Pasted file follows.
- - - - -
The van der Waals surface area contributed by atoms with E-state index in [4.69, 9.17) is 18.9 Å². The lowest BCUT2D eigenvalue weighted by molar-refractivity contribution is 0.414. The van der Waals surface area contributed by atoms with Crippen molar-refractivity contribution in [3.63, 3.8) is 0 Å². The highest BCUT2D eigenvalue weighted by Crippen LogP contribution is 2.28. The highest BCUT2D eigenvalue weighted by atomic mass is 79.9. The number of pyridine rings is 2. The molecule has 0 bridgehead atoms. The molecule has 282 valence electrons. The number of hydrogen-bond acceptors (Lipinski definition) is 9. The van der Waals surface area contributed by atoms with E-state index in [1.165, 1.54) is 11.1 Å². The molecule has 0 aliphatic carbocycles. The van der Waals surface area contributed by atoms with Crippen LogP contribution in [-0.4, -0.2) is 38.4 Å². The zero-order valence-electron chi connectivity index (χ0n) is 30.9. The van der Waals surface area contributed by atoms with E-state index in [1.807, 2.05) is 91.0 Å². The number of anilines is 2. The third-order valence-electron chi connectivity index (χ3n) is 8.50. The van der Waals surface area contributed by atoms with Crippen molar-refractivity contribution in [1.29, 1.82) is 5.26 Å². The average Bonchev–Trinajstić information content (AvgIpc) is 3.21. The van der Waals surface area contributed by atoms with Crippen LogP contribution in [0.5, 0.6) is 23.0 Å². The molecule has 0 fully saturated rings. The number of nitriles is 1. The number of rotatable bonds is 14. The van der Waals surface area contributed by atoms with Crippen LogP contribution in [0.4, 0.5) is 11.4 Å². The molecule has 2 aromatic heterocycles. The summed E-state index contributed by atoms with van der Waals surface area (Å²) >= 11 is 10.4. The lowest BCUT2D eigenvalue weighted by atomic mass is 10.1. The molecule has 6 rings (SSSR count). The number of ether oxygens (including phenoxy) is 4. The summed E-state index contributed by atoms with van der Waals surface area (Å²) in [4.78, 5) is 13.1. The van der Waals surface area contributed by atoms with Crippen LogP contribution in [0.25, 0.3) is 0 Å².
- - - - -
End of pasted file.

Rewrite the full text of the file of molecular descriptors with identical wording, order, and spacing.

The van der Waals surface area contributed by atoms with E-state index in [4.69, 9.17) is 18.9 Å². The lowest BCUT2D eigenvalue weighted by molar-refractivity contribution is 0.414. The van der Waals surface area contributed by atoms with Crippen molar-refractivity contribution in [3.63, 3.8) is 0 Å². The highest BCUT2D eigenvalue weighted by Crippen LogP contribution is 2.28. The highest BCUT2D eigenvalue weighted by atomic mass is 79.9. The number of pyridine rings is 2. The molecule has 0 bridgehead atoms. The molecule has 282 valence electrons. The number of hydrogen-bond acceptors (Lipinski definition) is 9. The van der Waals surface area contributed by atoms with E-state index in [1.165, 1.54) is 11.1 Å². The molecule has 0 aliphatic carbocycles. The van der Waals surface area contributed by atoms with Crippen LogP contribution in [-0.4, -0.2) is 38.4 Å². The zero-order valence-electron chi connectivity index (χ0n) is 30.9. The van der Waals surface area contributed by atoms with E-state index in [1.807, 2.05) is 91.0 Å². The number of anilines is 2. The third-order valence-electron chi connectivity index (χ3n) is 8.50. The van der Waals surface area contributed by atoms with Crippen molar-refractivity contribution in [1.29, 1.82) is 5.26 Å². The average Bonchev–Trinajstić information content (AvgIpc) is 3.21. The van der Waals surface area contributed by atoms with Crippen LogP contribution in [0.5, 0.6) is 23.0 Å². The molecule has 0 fully saturated rings. The number of nitriles is 1. The number of rotatable bonds is 14. The van der Waals surface area contributed by atoms with Crippen LogP contribution in [0.4, 0.5) is 11.4 Å². The molecule has 2 aromatic heterocycles. The summed E-state index contributed by atoms with van der Waals surface area (Å²) >= 11 is 10.4. The lowest BCUT2D eigenvalue weighted by atomic mass is 10.1. The molecule has 6 rings (SSSR count). The number of ether oxygens (including phenoxy) is 4. The summed E-state index contributed by atoms with van der Waals surface area (Å²) in [4.78, 5) is 13.1. The van der Waals surface area contributed by atoms with Crippen LogP contribution in [0.25, 0.3) is 0 Å².